LBD caregivers are usually very aware of their loved one’s drug sensitivities. You avoid those drugs that you know can cause problems even if they haven’t for your loved one. You know your loved one can be sensitive to almost anything and so you monitor every new drug carefully. But what about generic drugs? Do you use generic drugs? Do you monitor each new generic version of an old, trusted drug as carefully as you would a new drug?
You should. Generic drugs are required to be the same as the brand name drug they replace “in all ways that matter.” Generic drugs can use different dyes, filling agents, chemical binders or coatings. Although the drug company must show that these differences are “trivial.” However, what is and isn’t trivial for an individual, especially one with the severe sensitivities that LBD imposes can differ widely.
I first came across this years ago when my sister, Lucille, who had PD, broke out in a rash after taking a generic drug for migraines. When she went back to the brand name drug, her rash disappeared. Over the years, Lucille learned that she was likely to react in some negative way to many generics. Her doctor explained that she appeared to be super sensitive to certain fillers or other non-regulated parts of generic drugs and that she should avoid them. Because these ingredients are not regulated, they are not shown on the labels; thus Lucille had no way of knowing what she was sensitive to.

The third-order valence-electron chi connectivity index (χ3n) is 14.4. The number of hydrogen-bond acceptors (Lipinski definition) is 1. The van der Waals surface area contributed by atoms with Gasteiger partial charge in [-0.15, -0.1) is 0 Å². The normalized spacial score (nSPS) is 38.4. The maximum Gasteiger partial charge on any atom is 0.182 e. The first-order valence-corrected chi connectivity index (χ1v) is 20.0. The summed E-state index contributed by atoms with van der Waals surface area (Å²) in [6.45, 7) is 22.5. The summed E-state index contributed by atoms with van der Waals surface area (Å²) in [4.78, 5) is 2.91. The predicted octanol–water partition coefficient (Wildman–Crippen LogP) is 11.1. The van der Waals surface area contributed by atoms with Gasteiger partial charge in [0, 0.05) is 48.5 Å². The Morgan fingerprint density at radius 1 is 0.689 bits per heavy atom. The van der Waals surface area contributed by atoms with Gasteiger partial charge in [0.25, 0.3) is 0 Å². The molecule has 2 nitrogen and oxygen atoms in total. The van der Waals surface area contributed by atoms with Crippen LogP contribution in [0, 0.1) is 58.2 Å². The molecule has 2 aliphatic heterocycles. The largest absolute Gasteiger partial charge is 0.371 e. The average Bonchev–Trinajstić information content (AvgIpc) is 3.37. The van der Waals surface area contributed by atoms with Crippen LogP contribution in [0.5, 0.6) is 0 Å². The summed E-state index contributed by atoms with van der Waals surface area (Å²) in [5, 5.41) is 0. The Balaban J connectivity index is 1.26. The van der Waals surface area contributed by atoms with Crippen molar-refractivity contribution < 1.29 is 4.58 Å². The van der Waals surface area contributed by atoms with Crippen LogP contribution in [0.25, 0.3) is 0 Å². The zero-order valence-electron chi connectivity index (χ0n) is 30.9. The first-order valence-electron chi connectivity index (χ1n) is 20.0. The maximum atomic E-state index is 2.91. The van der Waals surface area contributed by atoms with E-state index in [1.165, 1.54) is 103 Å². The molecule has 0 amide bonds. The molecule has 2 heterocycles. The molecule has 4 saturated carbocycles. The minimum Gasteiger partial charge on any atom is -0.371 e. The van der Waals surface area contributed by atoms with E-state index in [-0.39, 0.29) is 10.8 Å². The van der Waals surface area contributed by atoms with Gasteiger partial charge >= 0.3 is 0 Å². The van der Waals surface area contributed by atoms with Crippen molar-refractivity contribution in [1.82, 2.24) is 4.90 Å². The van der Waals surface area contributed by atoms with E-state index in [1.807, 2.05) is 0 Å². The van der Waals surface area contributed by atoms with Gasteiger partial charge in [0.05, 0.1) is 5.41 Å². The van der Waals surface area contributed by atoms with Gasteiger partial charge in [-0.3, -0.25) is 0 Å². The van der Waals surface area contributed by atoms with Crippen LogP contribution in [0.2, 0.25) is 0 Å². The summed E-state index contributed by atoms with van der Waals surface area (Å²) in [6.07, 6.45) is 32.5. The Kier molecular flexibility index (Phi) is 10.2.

Kathy’s husband, Jerry, has DLB. He too reacted poorly to generics. He’d been taking Seroquel to successfully stop his frightening hallucinations. They tried a generic, but it didn’t work. In fact, it made the hallucinations worse. However, their pharmacist suggested they try a different generic brand before they returned to the more expensive brand name product. It worked well. Later, during an after-hospital stay in rehab, Jerry started hallucinating again. Kathy checked with the nurse and sure enough, the nursing home was using a different generic. They allowed Kathy to bring in the prescription bottle from home and they used that kind the following night. The next day, everyone commented about the unbelievable difference.
The bottom line is that all generics are not the same. If like Lucille, you can’t find a safe one, you may be better off using brand name drugs. However, if you can find a helpful pharmacist, you may be able to find a generic that works as well as the brand name drug. The difference in price definitely makes the effort worthwhile.
For information about Lewy body disorders, read our books:
A Caregivers’ Guide to Lewy Body Dementia
Managing Cognitive Issues in Parkinson’s & Lewy Body Dementia
Helen and James Whitworth are not doctors. As informed caregivers, they share the information here for educational purposes only. It should never be used instead of a physician's advice.